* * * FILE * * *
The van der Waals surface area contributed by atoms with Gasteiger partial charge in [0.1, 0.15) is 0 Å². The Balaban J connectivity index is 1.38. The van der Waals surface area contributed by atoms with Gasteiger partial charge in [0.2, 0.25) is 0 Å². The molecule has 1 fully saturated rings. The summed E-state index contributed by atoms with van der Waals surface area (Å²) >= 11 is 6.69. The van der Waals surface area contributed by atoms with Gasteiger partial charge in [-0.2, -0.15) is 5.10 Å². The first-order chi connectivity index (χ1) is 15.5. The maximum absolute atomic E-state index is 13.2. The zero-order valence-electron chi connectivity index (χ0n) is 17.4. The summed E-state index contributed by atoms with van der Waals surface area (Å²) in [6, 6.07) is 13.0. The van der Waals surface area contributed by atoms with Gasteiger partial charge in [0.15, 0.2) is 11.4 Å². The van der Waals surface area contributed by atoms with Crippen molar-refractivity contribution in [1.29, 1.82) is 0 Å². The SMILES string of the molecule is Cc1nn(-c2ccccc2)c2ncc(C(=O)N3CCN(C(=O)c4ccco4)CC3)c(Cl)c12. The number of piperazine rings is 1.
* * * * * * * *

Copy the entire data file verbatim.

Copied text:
The van der Waals surface area contributed by atoms with Gasteiger partial charge in [0.1, 0.15) is 0 Å². The Balaban J connectivity index is 1.38. The van der Waals surface area contributed by atoms with Gasteiger partial charge in [0.2, 0.25) is 0 Å². The molecule has 1 fully saturated rings. The summed E-state index contributed by atoms with van der Waals surface area (Å²) >= 11 is 6.69. The van der Waals surface area contributed by atoms with Gasteiger partial charge in [-0.2, -0.15) is 5.10 Å². The first-order chi connectivity index (χ1) is 15.5. The maximum absolute atomic E-state index is 13.2. The zero-order valence-electron chi connectivity index (χ0n) is 17.4. The summed E-state index contributed by atoms with van der Waals surface area (Å²) in [6, 6.07) is 13.0. The van der Waals surface area contributed by atoms with Gasteiger partial charge in [0.15, 0.2) is 11.4 Å². The van der Waals surface area contributed by atoms with Crippen molar-refractivity contribution in [1.29, 1.82) is 0 Å². The SMILES string of the molecule is Cc1nn(-c2ccccc2)c2ncc(C(=O)N3CCN(C(=O)c4ccco4)CC3)c(Cl)c12. The number of piperazine rings is 1.